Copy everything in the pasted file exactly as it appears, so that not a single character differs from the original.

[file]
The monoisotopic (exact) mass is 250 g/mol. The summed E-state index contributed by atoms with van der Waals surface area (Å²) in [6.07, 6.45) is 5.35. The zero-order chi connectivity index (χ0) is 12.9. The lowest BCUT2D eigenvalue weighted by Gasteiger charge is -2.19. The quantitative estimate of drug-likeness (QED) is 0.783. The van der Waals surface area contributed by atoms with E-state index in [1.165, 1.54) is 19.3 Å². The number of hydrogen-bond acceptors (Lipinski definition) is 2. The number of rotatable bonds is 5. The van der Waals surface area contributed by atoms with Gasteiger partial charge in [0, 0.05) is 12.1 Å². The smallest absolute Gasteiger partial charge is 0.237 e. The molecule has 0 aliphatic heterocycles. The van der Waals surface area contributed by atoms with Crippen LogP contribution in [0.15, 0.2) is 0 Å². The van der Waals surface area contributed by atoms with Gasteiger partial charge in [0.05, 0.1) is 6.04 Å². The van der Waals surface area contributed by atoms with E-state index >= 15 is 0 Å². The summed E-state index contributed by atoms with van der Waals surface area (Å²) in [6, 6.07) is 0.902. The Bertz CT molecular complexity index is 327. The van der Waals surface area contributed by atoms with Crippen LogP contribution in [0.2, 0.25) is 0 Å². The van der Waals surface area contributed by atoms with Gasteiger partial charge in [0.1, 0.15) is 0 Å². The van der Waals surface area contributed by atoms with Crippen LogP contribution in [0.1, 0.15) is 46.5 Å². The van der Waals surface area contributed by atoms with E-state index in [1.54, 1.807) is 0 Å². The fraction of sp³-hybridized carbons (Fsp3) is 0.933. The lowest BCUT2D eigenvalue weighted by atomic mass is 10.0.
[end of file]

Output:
The monoisotopic (exact) mass is 250 g/mol. The summed E-state index contributed by atoms with van der Waals surface area (Å²) in [6.07, 6.45) is 5.35. The zero-order chi connectivity index (χ0) is 12.9. The lowest BCUT2D eigenvalue weighted by Gasteiger charge is -2.19. The quantitative estimate of drug-likeness (QED) is 0.783. The van der Waals surface area contributed by atoms with E-state index in [1.165, 1.54) is 19.3 Å². The number of hydrogen-bond acceptors (Lipinski definition) is 2. The number of rotatable bonds is 5. The van der Waals surface area contributed by atoms with Gasteiger partial charge in [0, 0.05) is 12.1 Å². The smallest absolute Gasteiger partial charge is 0.237 e. The molecule has 0 aliphatic heterocycles. The van der Waals surface area contributed by atoms with Crippen LogP contribution in [0.15, 0.2) is 0 Å². The van der Waals surface area contributed by atoms with Gasteiger partial charge in [0.05, 0.1) is 6.04 Å². The van der Waals surface area contributed by atoms with E-state index >= 15 is 0 Å². The summed E-state index contributed by atoms with van der Waals surface area (Å²) in [6, 6.07) is 0.902. The Bertz CT molecular complexity index is 327. The van der Waals surface area contributed by atoms with Crippen LogP contribution in [0.2, 0.25) is 0 Å². The van der Waals surface area contributed by atoms with Gasteiger partial charge in [0.1, 0.15) is 0 Å². The van der Waals surface area contributed by atoms with Crippen LogP contribution in [0.1, 0.15) is 46.5 Å². The van der Waals surface area contributed by atoms with E-state index in [1.54, 1.807) is 0 Å². The fraction of sp³-hybridized carbons (Fsp3) is 0.933. The lowest BCUT2D eigenvalue weighted by atomic mass is 10.0.